COVID-19: A Surge Awaiting


Nassau County has seen a spike in infection rate starting in November, going from 1.6 percent daily positive rate on Nov. 1 to 3.2 percent on Nov. 11. As cases rise in the area, families are also preparing for the holiday season with Thanksgiving, Hanukkah, Christmas and New Year’s Eve coming up. Those in the medical community are hoping the surge won’t be as bad as it was in the spring and acknowledge they are more prepared to handle hospitalizations than before.

Dr. Bruce Hirsch

“We’re preparing for the worst,” Dr. Bruce Hirsch, attending physician in infectious diseases at North Shore University Hospital, said. “Our hospital and a lot of the hospitals on Long Island were dealing with a frightening surge in March and then in April. Many of us have a sense of really grim foreboding about what we’re experiencing right now. The hospital is relatively quiet. There are numbers of COVID patients in the twenties beginning to come up to the thirties. This is a time of grim for boating. Although we don’t have many COVID patients and they seem to be not quite as sick as what we saw before, a lot of us are going around with this PTSD.”

New York State has already taken action against the spike in cases and Governor Andrew Cuomo announced on Wednesday, Nov. 11, that businesses will need to close by 10 p.m. starting Friday, Nov. 13, and implored New Yorkers to follow the guidelines the state has set in place. The new guidelines also includes a maximum of 10 non-household visitors to any home. Enforcing these guidelines has been relatively weak, and communities have taken advantage of the looseness around said guidelines.

On the North Shore of Long Island, a new drive-through rapid testing site was opened at the North Shore Hebrew Academy in Great Neck on Nov. 9 due to an increase in positivity rate throughout the area. This site was quickly moved to 600 Community Dr., Manhasset, starting Nov. 16 because of logistical issues of having a testing site at a school according to a spokesperson from the County Executive’s office.

“In partnership with New York State and Northwell, Nassau is expanding COVID-19 testing in Great Neck after a recent increase in infections,” Nassau County Executive Laura Curran said at the opening of the now-moved North Shore Hebrew Academy testing site. “As COVID-19 cases spike to record numbers nationwide, let’s remain vigilant and proactive. Nassau County will continue to respond to micro-spikes—wherever they may pop up—with testing, tracing and community outreach.”

Dozens of states around the country are currently reporting record hospitalizations right now, similar to what we saw in New York this past spring. As we enter the winter season, Nassau County hospitals are preparing for a surge that will stem from numerous causes. Large gatherings from holiday parties that people will travel to from out of state and not socially distance or employ mask wearing may be the most formidable.

“The holidays will lend to an environment that will exacerbate the problems of the spread of COVID,” Dr. Salvatore Pardo of Long Island Jewish Valley Stream said. “Generally, that time of year with all the holidays plus the need to be inside because of the weather certainly creates an environment where the spread of COVID will happen easier just for the traditions of gathering together, spending hours together and indoors in formal settings. So yes, I am concerned.”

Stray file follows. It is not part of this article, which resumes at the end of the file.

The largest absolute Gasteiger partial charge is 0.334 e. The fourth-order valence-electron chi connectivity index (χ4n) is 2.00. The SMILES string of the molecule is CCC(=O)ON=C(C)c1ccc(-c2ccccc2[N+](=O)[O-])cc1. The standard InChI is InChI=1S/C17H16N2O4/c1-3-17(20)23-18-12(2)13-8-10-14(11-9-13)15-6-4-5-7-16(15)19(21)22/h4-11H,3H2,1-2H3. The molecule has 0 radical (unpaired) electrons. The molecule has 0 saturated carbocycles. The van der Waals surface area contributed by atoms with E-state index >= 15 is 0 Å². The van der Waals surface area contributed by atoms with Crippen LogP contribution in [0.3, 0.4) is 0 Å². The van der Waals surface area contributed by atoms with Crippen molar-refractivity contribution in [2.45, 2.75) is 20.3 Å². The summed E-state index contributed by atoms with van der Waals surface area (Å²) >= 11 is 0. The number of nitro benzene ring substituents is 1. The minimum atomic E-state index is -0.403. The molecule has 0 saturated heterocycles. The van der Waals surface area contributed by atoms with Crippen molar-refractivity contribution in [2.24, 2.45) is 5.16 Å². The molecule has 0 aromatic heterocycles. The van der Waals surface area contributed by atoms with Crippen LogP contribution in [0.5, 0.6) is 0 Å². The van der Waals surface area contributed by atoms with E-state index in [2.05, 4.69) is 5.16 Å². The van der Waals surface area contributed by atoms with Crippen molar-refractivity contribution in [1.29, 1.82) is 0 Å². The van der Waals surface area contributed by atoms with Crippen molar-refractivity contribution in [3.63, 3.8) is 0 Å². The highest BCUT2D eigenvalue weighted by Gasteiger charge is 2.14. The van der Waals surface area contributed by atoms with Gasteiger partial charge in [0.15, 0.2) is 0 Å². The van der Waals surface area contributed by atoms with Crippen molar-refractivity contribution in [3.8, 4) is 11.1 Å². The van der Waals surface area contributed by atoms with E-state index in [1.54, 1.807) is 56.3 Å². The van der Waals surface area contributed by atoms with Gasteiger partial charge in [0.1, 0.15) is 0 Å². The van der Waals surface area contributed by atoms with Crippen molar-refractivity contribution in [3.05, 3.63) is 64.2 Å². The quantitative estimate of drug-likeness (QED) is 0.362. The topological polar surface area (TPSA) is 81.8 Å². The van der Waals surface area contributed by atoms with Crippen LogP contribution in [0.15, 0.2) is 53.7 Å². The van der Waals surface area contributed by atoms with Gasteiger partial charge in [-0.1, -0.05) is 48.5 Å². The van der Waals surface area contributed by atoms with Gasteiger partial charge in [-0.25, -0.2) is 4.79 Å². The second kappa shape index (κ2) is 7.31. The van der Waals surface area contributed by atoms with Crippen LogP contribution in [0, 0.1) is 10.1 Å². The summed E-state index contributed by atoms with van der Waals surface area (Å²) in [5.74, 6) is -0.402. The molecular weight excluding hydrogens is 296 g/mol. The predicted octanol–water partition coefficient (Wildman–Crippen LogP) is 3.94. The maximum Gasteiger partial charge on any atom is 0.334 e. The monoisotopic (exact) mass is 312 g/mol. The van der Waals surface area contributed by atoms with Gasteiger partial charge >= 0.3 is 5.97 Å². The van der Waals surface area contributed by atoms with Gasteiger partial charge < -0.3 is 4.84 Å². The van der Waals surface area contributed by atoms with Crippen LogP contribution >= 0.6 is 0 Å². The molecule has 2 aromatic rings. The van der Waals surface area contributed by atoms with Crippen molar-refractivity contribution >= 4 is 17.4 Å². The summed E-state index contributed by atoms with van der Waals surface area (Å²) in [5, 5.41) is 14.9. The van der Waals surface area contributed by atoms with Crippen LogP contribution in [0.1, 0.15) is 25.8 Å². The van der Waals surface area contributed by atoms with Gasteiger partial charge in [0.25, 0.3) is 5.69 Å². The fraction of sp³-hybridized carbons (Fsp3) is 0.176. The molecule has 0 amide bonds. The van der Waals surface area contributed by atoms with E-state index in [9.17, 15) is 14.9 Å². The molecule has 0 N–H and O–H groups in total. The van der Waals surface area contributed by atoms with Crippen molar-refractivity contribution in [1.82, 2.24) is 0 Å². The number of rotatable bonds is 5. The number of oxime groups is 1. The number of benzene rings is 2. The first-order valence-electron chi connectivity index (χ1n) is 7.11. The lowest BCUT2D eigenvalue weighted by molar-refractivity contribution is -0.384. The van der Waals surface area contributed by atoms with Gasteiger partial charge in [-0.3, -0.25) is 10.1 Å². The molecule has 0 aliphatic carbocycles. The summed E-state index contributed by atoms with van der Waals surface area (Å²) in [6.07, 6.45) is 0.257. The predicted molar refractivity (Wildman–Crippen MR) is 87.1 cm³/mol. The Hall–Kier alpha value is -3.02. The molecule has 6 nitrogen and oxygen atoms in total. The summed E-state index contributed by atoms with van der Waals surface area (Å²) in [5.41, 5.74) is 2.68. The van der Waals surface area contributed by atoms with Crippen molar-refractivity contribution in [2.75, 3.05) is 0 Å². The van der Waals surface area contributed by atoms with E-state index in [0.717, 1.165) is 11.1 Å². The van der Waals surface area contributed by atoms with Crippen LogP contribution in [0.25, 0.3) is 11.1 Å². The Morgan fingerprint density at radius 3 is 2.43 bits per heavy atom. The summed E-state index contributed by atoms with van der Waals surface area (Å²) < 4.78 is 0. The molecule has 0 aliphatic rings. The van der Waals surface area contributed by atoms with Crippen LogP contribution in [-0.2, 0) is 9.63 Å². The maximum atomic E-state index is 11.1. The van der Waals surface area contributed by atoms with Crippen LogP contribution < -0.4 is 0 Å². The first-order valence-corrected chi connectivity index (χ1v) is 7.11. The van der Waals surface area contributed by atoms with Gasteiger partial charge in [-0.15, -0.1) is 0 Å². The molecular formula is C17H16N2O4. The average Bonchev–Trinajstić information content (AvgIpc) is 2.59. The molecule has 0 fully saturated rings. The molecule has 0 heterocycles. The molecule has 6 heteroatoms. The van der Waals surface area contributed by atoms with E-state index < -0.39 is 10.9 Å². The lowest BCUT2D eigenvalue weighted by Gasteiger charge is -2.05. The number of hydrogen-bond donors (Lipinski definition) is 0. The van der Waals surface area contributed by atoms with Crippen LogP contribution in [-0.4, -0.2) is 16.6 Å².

The explosion may not be seen right away, but within a week or two after a holiday, there is the potential of a surge.

“You know that COVID is passed around when people are fine,” Hirsch explained. “And then a week later they begin to develop illness and then weeks later we see people in the hospital and then weeks later we see increase of deaths. This is for us a transition period, and we’re anticipating things to get much worse.”

Pardo himself will not be having the same Thanksgiving his family usually has, he’s more than aware of the risks. The concern is if other families in Nassau County will do the same.

Dr. Salvatore Pardo

“Every family has a different situation,” Pardo said. “People coming from out of town should be discouraged as mandated by New York State. New York State has also recommended gatherings of less than 10 people, even in a nuclear family and private homes. These are all small prices to pay for the potential of having significant illness within the family. This is kind of the wrong time to let down our guard, especially if you have vulnerable members of the family. If you have a way to do it in a socially distant manner with a tent outside, I don’t know if the weather permits that, but certainly that could be an option.”

A new stage of the pandemic, the second wave, is upon us. Hospitals are ready at a moment’s notice to quadruple their ICU beds and new pharmaceuticals that we didn’t have in the spring can now be deployed to help those most sick. While this is reassuring, no one wants to be put in a position to actually use these measures.

“We already have some communities that are above 5 percent right now,” Pardo said. “We have evidence that communities that are not doing the mask mandate seriously have a higher infection rate as well, not just based on social economic, but attitude towards the virus. So I do suspect that it will go higher and if we don’t change our attitude towards the virus.”


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